Once Again Arriving At The Intersection of Law, Technology and the Expectation Of Privacy. Court Rules That Vast Collection of Metadata Is Not Allowed By Patriot Act.
Were you surprised a couple of years ago when Edward Snowden released documents that showed that the NSA had a program whereby they collected all metadata on all phone calls within the U.S. and stored them in a database for possible future use? I must confess I probably ho-hummed that one a little bit and continued to expect that pretty much anything I did by phone or on-line could one day be reviewed by someone for some purpose or no purpose at all. I'm not saying I liked that but like many I have lost faith in any real privacy.
Now, a federal court has said that the unlimited, unrestrained collection of such metadata is beyond the congressional intent expressed in the Patriot Act. ACLU v. Clapper [the "Clapper Case"] Setting aside for a moment the notion that "congressional intent" may be an oxymoron, the language of Section 215 of the Patriot Act as it was feed steroids after the attacks of September 11 allowed for: "...an order requiring the production of any tangible things (including books, records, papers, documents, and other items) for an investigation to obtain foreign intelligence information not concerning a United States person or to protect against international terrorism or clandestine intelligence activities."
The first such order to come to light was directed to Verizon and required Verizon to turn over "on an ongoing daily basis . . . all call detail records or `telephony metadata' created by Verizon for communications (i) between the United States and abroad; or (ii) wholly within the United States, including local telephone calls." Note the "wholly within the United States" language. The Government, in the Clapper Case, declined to either affirm or deny that other major carriers were subject to the same language. More than likely this means that if you have a cell phone with a major carrier, your call metadata is residing somewhere on a government controlled server. The Government counters that this is not the content of the conversation nor has it been reviewed. The Court in Clapper found that even without the content, metadata could reveal that a caller was "...a victim of domestic violence or rape; a veteran; suffering from an addiction of one type or another; contemplating suicide; or reporting a crime. Metadata can reveal civil, political, or religious affiliations; they can also reveal an individual's social status, or whether and when he or she is involved in intimate relationships."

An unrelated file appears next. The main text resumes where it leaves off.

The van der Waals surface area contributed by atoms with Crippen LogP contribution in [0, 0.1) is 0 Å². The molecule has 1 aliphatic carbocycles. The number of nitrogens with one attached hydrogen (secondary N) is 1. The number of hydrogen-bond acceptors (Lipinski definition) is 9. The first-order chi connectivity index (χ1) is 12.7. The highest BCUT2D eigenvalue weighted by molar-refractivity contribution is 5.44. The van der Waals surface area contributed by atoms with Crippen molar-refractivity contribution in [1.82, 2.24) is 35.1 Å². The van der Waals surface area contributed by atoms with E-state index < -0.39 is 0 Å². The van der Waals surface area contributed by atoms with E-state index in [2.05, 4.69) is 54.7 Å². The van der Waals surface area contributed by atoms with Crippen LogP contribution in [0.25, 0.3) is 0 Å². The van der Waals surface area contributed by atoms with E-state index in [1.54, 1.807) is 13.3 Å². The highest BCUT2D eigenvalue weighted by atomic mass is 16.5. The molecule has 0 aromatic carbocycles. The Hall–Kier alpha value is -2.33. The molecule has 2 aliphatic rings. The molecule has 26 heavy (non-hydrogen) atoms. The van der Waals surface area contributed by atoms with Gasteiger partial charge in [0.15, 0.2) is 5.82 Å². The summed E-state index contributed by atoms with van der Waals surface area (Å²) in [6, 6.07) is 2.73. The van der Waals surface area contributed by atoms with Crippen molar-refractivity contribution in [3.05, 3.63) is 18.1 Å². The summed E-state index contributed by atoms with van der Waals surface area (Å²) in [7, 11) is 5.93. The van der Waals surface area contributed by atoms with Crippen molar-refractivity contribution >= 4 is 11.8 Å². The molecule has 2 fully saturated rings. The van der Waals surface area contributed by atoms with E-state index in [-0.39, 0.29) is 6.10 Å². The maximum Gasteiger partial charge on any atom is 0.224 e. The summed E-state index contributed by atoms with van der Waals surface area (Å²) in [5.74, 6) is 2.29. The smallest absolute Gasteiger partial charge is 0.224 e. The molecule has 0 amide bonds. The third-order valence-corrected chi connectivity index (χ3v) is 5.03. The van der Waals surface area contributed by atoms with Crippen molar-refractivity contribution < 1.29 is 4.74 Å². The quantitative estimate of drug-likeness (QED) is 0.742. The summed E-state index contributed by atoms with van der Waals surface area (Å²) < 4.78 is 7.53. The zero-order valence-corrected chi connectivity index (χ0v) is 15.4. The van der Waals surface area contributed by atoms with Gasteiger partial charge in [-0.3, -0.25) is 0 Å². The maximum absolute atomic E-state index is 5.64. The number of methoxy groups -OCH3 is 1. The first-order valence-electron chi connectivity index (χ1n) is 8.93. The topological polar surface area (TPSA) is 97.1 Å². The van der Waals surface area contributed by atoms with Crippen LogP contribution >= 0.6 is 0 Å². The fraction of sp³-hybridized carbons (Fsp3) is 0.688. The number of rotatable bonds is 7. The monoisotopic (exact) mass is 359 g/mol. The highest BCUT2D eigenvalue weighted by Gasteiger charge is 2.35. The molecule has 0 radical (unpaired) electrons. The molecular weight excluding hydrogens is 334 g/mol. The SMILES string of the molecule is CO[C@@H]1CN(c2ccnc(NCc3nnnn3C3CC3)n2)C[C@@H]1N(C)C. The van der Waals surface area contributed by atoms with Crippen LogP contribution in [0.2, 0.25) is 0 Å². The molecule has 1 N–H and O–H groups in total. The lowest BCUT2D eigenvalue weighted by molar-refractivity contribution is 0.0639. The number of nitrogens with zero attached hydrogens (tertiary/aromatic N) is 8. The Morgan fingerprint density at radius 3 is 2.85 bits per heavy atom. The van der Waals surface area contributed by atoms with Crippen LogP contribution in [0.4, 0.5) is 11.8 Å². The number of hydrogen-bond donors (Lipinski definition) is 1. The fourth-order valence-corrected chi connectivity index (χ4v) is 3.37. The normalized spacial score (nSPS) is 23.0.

The Patriot Act allows the collection of things that would otherwise be obtained through a grand jury subpoena. The Court reasoned that the issuance of a grand jury subpoena, while given very broad latitude, had to have some relevance to the matter at hand and since there was no present intention to review the metadata nor any issue to which it was specifically relevant, this exceeded the authority granted.
It should be emphasized that this was merely a statutory interpretation and the Court expressly stated that it was not ruling on the constitutionality of the statute. A concurring opinion stated that because it was a statutory interpretation, Congress could fix it (albeit with still the Fourth Amendment issue). So Congress, with all its alacrity, is trying to deal with the issue. These provisions of the Patriot Act sunset on June 1 and we all know how effectively this Congress deals with deadlines. In the meantime, keep using that cell phone.